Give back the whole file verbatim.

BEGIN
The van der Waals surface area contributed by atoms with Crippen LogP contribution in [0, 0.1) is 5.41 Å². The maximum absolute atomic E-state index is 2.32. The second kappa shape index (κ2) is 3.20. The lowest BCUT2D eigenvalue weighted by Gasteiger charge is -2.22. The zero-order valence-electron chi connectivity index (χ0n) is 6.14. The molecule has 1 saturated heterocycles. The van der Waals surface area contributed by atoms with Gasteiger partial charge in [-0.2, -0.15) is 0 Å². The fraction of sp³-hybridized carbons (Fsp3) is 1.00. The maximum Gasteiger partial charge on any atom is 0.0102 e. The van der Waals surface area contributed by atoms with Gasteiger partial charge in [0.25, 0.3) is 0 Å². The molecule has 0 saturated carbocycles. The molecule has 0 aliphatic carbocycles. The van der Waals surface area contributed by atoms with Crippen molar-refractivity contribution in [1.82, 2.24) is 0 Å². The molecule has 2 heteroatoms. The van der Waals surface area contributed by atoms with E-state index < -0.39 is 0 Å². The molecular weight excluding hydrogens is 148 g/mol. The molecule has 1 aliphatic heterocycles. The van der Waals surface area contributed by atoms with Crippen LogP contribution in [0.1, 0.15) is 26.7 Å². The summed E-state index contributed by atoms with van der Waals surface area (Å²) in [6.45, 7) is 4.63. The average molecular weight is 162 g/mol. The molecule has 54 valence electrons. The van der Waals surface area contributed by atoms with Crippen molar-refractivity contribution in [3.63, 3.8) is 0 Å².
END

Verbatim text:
The van der Waals surface area contributed by atoms with Crippen LogP contribution in [0, 0.1) is 5.41 Å². The maximum absolute atomic E-state index is 2.32. The second kappa shape index (κ2) is 3.20. The lowest BCUT2D eigenvalue weighted by Gasteiger charge is -2.22. The zero-order valence-electron chi connectivity index (χ0n) is 6.14. The molecule has 1 saturated heterocycles. The van der Waals surface area contributed by atoms with Gasteiger partial charge in [-0.2, -0.15) is 0 Å². The fraction of sp³-hybridized carbons (Fsp3) is 1.00. The maximum Gasteiger partial charge on any atom is 0.0102 e. The van der Waals surface area contributed by atoms with Gasteiger partial charge in [0.25, 0.3) is 0 Å². The molecule has 0 saturated carbocycles. The molecule has 0 aliphatic carbocycles. The van der Waals surface area contributed by atoms with Crippen molar-refractivity contribution in [1.82, 2.24) is 0 Å². The molecule has 2 heteroatoms. The van der Waals surface area contributed by atoms with E-state index < -0.39 is 0 Å². The molecular weight excluding hydrogens is 148 g/mol. The molecule has 1 aliphatic heterocycles. The van der Waals surface area contributed by atoms with Crippen LogP contribution in [0.1, 0.15) is 26.7 Å². The summed E-state index contributed by atoms with van der Waals surface area (Å²) in [6.45, 7) is 4.63. The average molecular weight is 162 g/mol. The molecule has 54 valence electrons. The van der Waals surface area contributed by atoms with Crippen molar-refractivity contribution in [3.63, 3.8) is 0 Å².